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BY OLIVER GOLDSMITH.
as were poor. We had no
revolutions to fear, nor faThe description of the Family of Wakefield, in which a kindred
tigues to undergo ; all our
adventures were by the fire. í Likeness prevails as well of Minds as of Persons.
side, and all our migrations
from the blue bed to the I was ever of opinion that the
brown. honest man, who married and
As we lived near the road, brought up a large family,
we often had the traveller of did more service than he who
stranger visit us, to taste our continued single, and only
gooseberry-wine, for which talked of population. From
we had great reputation ; this motive, I had scarce
and I profess, with the verataken orders a year, before I
city of an historian, that I began to think seriously of
never knew one of them find matrimony, and chose my
fault with it. Our cousins wife as she did her wedding
too, even to the fortieth regown, not for a fine glossy
move, all remembered their surface, but for such qualities
affinity, without any help as would wear well. To do
from the herald's office, and her justice, she was a good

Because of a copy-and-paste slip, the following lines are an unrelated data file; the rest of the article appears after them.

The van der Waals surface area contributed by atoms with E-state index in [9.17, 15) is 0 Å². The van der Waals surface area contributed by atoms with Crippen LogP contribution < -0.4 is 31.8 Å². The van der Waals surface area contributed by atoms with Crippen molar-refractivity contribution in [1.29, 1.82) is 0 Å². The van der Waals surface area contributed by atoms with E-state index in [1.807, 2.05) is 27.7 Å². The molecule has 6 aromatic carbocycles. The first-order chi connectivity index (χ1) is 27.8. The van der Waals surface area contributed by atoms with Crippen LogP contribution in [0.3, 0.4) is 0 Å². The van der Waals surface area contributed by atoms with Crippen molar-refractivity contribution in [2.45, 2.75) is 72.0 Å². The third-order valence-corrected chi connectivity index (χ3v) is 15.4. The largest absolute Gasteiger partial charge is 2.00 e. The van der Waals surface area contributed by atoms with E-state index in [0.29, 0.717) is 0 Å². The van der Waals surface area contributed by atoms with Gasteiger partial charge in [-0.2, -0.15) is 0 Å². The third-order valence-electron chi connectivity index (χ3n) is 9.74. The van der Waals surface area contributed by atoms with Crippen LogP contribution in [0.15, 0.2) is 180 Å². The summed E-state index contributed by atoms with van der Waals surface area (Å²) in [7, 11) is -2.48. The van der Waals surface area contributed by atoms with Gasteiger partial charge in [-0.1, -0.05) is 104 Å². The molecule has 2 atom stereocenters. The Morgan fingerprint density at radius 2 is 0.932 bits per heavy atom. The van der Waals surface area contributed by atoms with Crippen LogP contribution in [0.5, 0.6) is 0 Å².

came very frequently to see natured, notable woman ;
us. Some of them did us no: and as for breeding, there
great honour by these claims were few country ladies who
of kindred, as we had the could show more. She could
blind, the maimed, and the read any English book with
halt amongst the number. out much spelling; but for
However, my wife always pickling, preserving, and
insisted that as they were the cookery, none could excel her.
same “flesh and blood,” the She prided herself also upon
should sit with us at the being an excellent contriver
same table; so that if we had in housekeeping; though I
not very rich, we generally could never find that we grew
had very happy friends about richer with all her contri
us; for this remark will hold vances.
good through life, that the However, we loved each
poorer the guest, the better other tenderly, and our fond
pleased he ever is with being ness increased as we grew old.
treated ; and as some men There was, in fact, nothing
gaze with admiration at the that could make us angry
colors of a tulip, or the wing with the world, or each other.
of a butterfly, so I was by We had an elegant house, "I chose my wite as she did her Wedding Gown."
nature an admirer of happy situate in a fine country, and
human faces. However, when a good neighbourhood. The year was spent in moral or rural | any one of our relations was found to be a person of very bad chaamusements, in visiting our rich neighbours, and relieving such I racter, a troublesome guest, or one we desired to get rid of, upov